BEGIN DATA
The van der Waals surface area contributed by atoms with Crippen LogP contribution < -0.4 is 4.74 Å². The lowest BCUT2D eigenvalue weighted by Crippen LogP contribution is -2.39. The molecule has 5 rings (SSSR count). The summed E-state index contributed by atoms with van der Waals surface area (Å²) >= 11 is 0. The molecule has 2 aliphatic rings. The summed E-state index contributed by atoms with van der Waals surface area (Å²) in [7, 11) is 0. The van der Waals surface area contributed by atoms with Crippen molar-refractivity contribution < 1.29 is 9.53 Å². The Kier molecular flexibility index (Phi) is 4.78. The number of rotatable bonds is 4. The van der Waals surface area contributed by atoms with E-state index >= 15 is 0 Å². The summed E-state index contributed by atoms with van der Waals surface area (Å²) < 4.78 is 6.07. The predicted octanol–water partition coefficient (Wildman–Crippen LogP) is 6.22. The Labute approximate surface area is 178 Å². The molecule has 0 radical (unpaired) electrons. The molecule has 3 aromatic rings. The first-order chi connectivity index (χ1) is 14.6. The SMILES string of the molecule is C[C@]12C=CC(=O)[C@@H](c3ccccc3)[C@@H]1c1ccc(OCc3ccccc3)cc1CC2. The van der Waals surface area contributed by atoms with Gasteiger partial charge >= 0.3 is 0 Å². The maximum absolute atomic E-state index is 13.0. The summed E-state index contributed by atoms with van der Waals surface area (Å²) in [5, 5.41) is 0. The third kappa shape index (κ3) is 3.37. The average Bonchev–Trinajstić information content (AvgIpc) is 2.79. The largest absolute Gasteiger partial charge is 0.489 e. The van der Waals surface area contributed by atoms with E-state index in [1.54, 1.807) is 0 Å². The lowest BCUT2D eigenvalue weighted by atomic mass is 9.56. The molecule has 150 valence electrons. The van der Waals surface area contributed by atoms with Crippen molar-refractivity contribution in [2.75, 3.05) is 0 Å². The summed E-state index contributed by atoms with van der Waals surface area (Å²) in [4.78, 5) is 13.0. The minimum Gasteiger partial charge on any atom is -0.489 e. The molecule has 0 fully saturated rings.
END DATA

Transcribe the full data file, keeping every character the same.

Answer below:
The van der Waals surface area contributed by atoms with Crippen LogP contribution < -0.4 is 4.74 Å². The lowest BCUT2D eigenvalue weighted by Crippen LogP contribution is -2.39. The molecule has 5 rings (SSSR count). The summed E-state index contributed by atoms with van der Waals surface area (Å²) >= 11 is 0. The molecule has 2 aliphatic rings. The summed E-state index contributed by atoms with van der Waals surface area (Å²) in [7, 11) is 0. The van der Waals surface area contributed by atoms with Crippen molar-refractivity contribution < 1.29 is 9.53 Å². The Kier molecular flexibility index (Phi) is 4.78. The number of rotatable bonds is 4. The van der Waals surface area contributed by atoms with E-state index >= 15 is 0 Å². The summed E-state index contributed by atoms with van der Waals surface area (Å²) < 4.78 is 6.07. The predicted octanol–water partition coefficient (Wildman–Crippen LogP) is 6.22. The Labute approximate surface area is 178 Å². The molecule has 0 radical (unpaired) electrons. The molecule has 3 aromatic rings. The first-order chi connectivity index (χ1) is 14.6. The SMILES string of the molecule is C[C@]12C=CC(=O)[C@@H](c3ccccc3)[C@@H]1c1ccc(OCc3ccccc3)cc1CC2. The van der Waals surface area contributed by atoms with Gasteiger partial charge >= 0.3 is 0 Å². The maximum absolute atomic E-state index is 13.0. The summed E-state index contributed by atoms with van der Waals surface area (Å²) in [5, 5.41) is 0. The third kappa shape index (κ3) is 3.37. The average Bonchev–Trinajstić information content (AvgIpc) is 2.79. The largest absolute Gasteiger partial charge is 0.489 e. The van der Waals surface area contributed by atoms with E-state index in [1.54, 1.807) is 0 Å². The lowest BCUT2D eigenvalue weighted by atomic mass is 9.56. The molecule has 150 valence electrons. The van der Waals surface area contributed by atoms with Crippen molar-refractivity contribution in [2.75, 3.05) is 0 Å². The summed E-state index contributed by atoms with van der Waals surface area (Å²) in [4.78, 5) is 13.0. The minimum Gasteiger partial charge on any atom is -0.489 e. The molecule has 0 fully saturated rings.